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The Dartmouth
March 2, 2024 | Latest Issue
The Dartmouth

DHMC threatens to sue state of Vermont, alleges 14th Amendment discrimination

Dartmouth-Hitchcock Medical Center threatened to sue the state of Vermont over Medicaid.Dartmouth-Hitchcock Medical Center threatened to sue the state of Vermont over Medicaid.
Dartmouth-Hitchcock Medical Center threatened to sue the state of Vermont over Medicaid.Dartmouth-Hitchcock Medical Center threatened to sue the state of Vermont over Medicaid.

If the hospital’s reimbursement rates are not adjusted, Dartmouth-Hitchcock Medical Center will take legal action against the state of Vermont. The state has paid the hospital 31 percent less in Medicaid reimbursements than hospitals located in Vermont, DHMC spokesperson Rick Adams said.

The Department of Vermont Health Access disputes DHMC’s claims, although it plans to review the reimbursement increase, according to a response letter sent to DHMC on Sept. 10.

DHMC accepts patients covered by Medicaid in exchange for reimbursement by state and federal funds. DHMC is the second-largest Medicaid health provider to Vermont residents, even though it is located in Lebanon, New Hampshire — 40 percent of its patients live in Vermont, Adams said. The hospital claims that it is reimbursed at a lower rate for equivalent treatments as Vermont hospitals. As a result, the hospital believes DHVA has violated the equal protection clause in the 14th amendment.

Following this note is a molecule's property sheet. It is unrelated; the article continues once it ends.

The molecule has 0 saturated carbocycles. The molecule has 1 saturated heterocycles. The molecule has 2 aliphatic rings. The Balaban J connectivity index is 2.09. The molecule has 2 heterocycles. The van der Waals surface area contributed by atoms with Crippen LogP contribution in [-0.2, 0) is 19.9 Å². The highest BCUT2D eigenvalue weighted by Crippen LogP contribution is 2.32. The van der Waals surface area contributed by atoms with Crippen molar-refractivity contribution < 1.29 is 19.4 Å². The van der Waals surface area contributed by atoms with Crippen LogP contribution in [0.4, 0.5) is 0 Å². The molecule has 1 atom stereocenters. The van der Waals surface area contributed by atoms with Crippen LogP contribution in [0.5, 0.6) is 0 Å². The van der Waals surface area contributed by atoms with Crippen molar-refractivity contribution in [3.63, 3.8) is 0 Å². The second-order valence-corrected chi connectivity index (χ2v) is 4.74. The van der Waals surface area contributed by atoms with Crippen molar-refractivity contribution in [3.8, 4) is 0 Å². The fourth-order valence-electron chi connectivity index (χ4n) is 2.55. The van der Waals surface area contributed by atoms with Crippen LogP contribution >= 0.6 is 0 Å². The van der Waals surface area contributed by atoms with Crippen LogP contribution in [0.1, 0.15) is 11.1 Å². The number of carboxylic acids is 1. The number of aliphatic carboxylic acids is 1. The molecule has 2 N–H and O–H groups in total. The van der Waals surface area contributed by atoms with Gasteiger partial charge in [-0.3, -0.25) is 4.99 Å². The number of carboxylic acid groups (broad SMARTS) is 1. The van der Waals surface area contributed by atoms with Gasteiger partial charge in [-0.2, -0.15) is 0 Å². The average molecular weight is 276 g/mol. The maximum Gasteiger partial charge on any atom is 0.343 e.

The total amount of money in dispute is about $11 million, Adams said. Dartmouth-Hitchcock loses $40 million per year in uncompensated care costs for Vermont Medicaid enrollees, partially due to Medicaid underpayment compared to Vermont hospitals, he said.

In a letter dated Aug. 6 and addressed to DHVA commissioner Steven Constantino, DHMC chief legal officer and general counsel John Kacavas wrote that Vermont has forced DHMC to bear an unequal portion of the cost of Medicaid patients.

“Until now, [DHMC] has served Vermont Medicaid patients at these discriminatory rates in relative quietude,” Kavacas wrote in the letter. “While we remain hopeful for, and open to, a negotiated disposition of this dispute, we are prepared to seek redress in court because these underpayments are unlawful and unconstitutional.”

In DHMC’s letter, Kacavas wrote that previous DHMC inquiries have only received “half-measures and empty promises.” In 2008, Vermont “marginally” increased the base Medicaid rate for DHMC, which decreased the rate differential between DHMC and Vermont hospitals to around 10 percent, according to the letter.

The DVHA sent a response letter addressed to Kacavas on Sept. 10, Vermont Health Connect Operations outreach director Sean Sheehan said. The letter is signed by DVHA general counsel Howard Pallotta.

Pallotta wrote that the DVHA will review the assertions and responded to the “threat of litigation” by supporting the constitutionality of Vermont’s higher Medicaid rates for DHMC.